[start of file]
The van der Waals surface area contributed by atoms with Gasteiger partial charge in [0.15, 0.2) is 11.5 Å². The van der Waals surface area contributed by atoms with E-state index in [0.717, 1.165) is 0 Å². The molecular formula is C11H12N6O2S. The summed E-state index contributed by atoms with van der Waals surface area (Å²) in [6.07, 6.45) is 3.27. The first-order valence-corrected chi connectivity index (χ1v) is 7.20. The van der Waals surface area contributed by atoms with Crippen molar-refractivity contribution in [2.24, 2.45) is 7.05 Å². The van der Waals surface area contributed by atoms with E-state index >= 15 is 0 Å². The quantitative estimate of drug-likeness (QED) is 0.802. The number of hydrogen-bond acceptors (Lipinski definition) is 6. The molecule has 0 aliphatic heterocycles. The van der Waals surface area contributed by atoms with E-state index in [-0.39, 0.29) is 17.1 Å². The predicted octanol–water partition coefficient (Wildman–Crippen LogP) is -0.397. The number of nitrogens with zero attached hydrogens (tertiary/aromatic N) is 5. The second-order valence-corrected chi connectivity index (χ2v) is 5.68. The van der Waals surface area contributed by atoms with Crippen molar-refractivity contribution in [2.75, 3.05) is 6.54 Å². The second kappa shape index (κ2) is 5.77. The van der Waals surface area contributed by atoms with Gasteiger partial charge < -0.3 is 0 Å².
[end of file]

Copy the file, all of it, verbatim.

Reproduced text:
The van der Waals surface area contributed by atoms with Gasteiger partial charge in [0.15, 0.2) is 11.5 Å². The van der Waals surface area contributed by atoms with E-state index in [0.717, 1.165) is 0 Å². The molecular formula is C11H12N6O2S. The summed E-state index contributed by atoms with van der Waals surface area (Å²) in [6.07, 6.45) is 3.27. The first-order valence-corrected chi connectivity index (χ1v) is 7.20. The van der Waals surface area contributed by atoms with Crippen molar-refractivity contribution in [2.24, 2.45) is 7.05 Å². The van der Waals surface area contributed by atoms with E-state index >= 15 is 0 Å². The quantitative estimate of drug-likeness (QED) is 0.802. The number of hydrogen-bond acceptors (Lipinski definition) is 6. The molecule has 0 aliphatic heterocycles. The van der Waals surface area contributed by atoms with E-state index in [-0.39, 0.29) is 17.1 Å². The predicted octanol–water partition coefficient (Wildman–Crippen LogP) is -0.397. The number of nitrogens with zero attached hydrogens (tertiary/aromatic N) is 5. The second-order valence-corrected chi connectivity index (χ2v) is 5.68. The van der Waals surface area contributed by atoms with Crippen molar-refractivity contribution in [2.75, 3.05) is 6.54 Å². The second kappa shape index (κ2) is 5.77. The van der Waals surface area contributed by atoms with Gasteiger partial charge < -0.3 is 0 Å².